Arda Turan is unquestionably a happy man, and not even his trademark bushy beard can hide the beaming smile he is radiating these days. Atletico Madrid’s very own ‘Leonidas’ is one of Diego Simeone's most important Spartans, embodying better than anyone the qualities of commitment and hard work his coach espouses. And while the creative midfielder loves being on the ball more than anything, he proudly defends the playing style that has made Atletico one of Europe’s hottest teams.
Of the five titles he has won to date with Los Colchoneros, including the UEFA Europa League, the UEFA Super Cup and last season’s La Liga, Turan says without hesitation that the sweetest of all was the 2013 Copa del Rey triumph against arch-rivals Real Madrid on their turf. “The club had not won there for 14 years. Afterwards I cried and a tide of emotions swept over me. I even had my hair cut, just as I’d promised a fan.” Perhaps that’s why the mere mention of last year’s painful UEFA Champions League final defeat to Madrid brings a momentary shadow across his face. “I can’t even talk about that. It still hurts,” he told us.
The 27-year-old Turkish international arrives for his FIFA.com interview with his inseparable friend and translator Ata in tow. In our exclusive chat, which meandered in and out of several languages, Turan explained the keys to Atletico’s success under Simeone and expressed his desire to see Turkey back among Europe’s elite.
FIFA.com: Atletico are enjoying one of the most successful spells in their history, even if their football is not to everyone’s taste. What do you say to those critics of the club’s playing style? Arda Turan: That I’m sorry they feel that way. Our football might not be pretty, but it’s winning football. Sometimes, the teams playing the nicest football don’t win games or titles. Certainly there are times when we’d like to have more of the ball, but we don’t have Cristiano Ronaldo or Lionel Messi in our side, so we have to be a real team and work hard. We need to defend more than Madrid or Barcelona, but that style has made us champions. I respect everyone’s right to an opinion, and I too enjoy the football played by the likes of Barça or Bayern Munich. However, I prefer our own style more.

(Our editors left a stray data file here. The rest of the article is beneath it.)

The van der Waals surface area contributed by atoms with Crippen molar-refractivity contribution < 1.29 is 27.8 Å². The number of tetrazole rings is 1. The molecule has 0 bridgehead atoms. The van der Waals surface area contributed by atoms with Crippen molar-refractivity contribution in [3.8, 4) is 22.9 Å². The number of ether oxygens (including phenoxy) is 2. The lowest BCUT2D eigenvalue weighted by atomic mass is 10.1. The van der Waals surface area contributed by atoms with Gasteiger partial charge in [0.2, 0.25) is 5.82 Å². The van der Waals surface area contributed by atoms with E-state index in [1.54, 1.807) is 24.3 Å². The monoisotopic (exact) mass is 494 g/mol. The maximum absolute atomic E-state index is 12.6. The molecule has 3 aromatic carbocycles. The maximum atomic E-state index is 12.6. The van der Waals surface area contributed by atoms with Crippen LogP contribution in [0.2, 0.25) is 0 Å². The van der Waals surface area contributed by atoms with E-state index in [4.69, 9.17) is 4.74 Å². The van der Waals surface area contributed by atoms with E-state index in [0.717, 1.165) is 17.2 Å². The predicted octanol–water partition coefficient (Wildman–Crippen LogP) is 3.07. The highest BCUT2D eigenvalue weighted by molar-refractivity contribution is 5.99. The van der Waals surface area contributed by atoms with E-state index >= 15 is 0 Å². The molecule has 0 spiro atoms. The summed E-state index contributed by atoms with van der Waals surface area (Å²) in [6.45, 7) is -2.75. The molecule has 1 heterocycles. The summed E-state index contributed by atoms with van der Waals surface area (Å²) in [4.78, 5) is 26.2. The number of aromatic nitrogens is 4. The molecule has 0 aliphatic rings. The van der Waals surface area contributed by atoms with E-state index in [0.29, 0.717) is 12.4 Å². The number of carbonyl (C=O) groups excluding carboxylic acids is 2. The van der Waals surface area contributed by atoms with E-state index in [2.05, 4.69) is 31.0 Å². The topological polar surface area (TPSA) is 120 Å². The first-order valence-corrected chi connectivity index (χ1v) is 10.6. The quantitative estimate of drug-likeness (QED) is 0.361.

When you came to Atletico in 2011, the club had just won the Europa League and UEFA Super Cup but were still not unable to compete with Barcelona and Madrid. That changed with the arrival of Simeone, but can you tell us how he achieved it?When Simeone came in, the first thing he said to us was: ‘If we stop the opposition from scoring and get a goal ourselves, then we’ll win.’ The key thing was not to concede goals, which meant the team had to stay compact and defend as a unit. Our recipe is: work and more work. Each game is like a final and we have to focus on every opponent. Barça and Madrid have more money and more quality than us, but with our mentality of taking it ‘game by game’ and playing for each other we can compete with them.